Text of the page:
Skip to main content
ABC News
Is Obama Against Romney a Toss-Up?

Looking at head-to-head polls can be treacherous so far in advance of a presidential election. Instead, I’d suggest that you devote most of your attention to President Obama’s approval ratings and perhaps the favorability ratings of the Republican candidates, as well as to things like economic forecasts.

But that doesn’t mean the head-to-head polls should be entirely ignored. Every bit of information is potentially useful — and besides, things like approval ratings and economic forecasts are fairly crude tools at this stage too. Approached with sufficient caution, the head-to-head polls can probably provide some insight as to how different types of Republican candidates would fare against Mr. Obama, especially if you account for the name recognition disparities that some of them face.

Since March, pollsters have done surveys on a total of 20 distinct potential Republican opponents for Mr. Obama, as well as an unnamed or “generic” Republican candidate. Rarely has the Republican candidate led in these polls, although Mitt Romney and the generic Republican have been occasional exceptions and some candidates come much closer than others.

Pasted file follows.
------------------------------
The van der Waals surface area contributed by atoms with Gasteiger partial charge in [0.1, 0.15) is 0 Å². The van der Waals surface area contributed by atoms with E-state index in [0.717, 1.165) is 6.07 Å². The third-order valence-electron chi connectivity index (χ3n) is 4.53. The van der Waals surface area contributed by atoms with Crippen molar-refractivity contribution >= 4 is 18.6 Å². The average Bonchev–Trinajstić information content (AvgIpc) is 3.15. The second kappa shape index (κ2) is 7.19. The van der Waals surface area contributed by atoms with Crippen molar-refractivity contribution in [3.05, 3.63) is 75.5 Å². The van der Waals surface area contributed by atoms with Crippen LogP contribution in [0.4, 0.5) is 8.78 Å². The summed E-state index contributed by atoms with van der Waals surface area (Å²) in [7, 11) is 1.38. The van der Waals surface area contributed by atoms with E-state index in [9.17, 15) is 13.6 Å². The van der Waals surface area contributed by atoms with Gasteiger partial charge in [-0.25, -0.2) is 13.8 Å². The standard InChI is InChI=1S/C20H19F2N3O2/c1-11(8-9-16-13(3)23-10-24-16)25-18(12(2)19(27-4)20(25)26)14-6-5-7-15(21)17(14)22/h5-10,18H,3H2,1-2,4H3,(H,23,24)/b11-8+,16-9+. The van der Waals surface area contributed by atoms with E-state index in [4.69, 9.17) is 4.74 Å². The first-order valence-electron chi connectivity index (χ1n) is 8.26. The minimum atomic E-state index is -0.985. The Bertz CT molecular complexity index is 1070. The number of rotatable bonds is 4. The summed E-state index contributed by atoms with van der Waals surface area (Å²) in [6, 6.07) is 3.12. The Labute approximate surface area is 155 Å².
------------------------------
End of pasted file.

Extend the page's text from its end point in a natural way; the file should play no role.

The table below provides an average of those polls, but with a couple of twists. First, when the same polling firm has surveyed a matchup multiple times, each of these polls are averaged together. Second and more importantly, I have applied a version of our adjustment for house effects, which are persistent partisan leans within the polls either for or against Mr. Obama. (Rasmussen Reports polls, for instance, tend to have somewhat Republican-leaning results, while polls from Ipsos have tended to show very favorable results for Mr. Obama.) This provides for a more apples-to-apples comparison, particularly for candidates who have been polled by some firms but not others. The polls also show consistent differences in the number of undecided voters, so a similar adjustment is applied for this.

The polls find that three Republican candidates — Mr. Romney, Rudolph Giuliani and Mike Huckabee — poll consistently better than the others, usually trailing Mr. Obama by single digits while the other candidates trail him by double digits. Unfortunately for Republicans, Mr. Huckabee has decided not to run for president, and Mr. Giuliani is unlikely to win the nomination even if he does. Only Mr. Giuliani, who polls an average of 3 points behind Mr. Obama after the adjustments are applied, outperforms the unnamed Republican, who trails Mr. Obama by an average of 4 points.

One other thing you might notice, however, is that some of the Republicans who trail Mr. Obama by the widest margins — like Representative Thaddeus McCotter of Michigan — have extremely low name recognition, which is reflected in the high number of undecided voters when they are surveyed.

In fact, the more undecided voters there are in a poll, the better Mr. Obama tends to do. But this isn’t really good news for him since it implies that his standing will deteriorate some as these Republicans become better known. Specifically, based on the regression line in the chart below, it appears that for every six undecided voters who commit to a candidate, five commit to the Republican: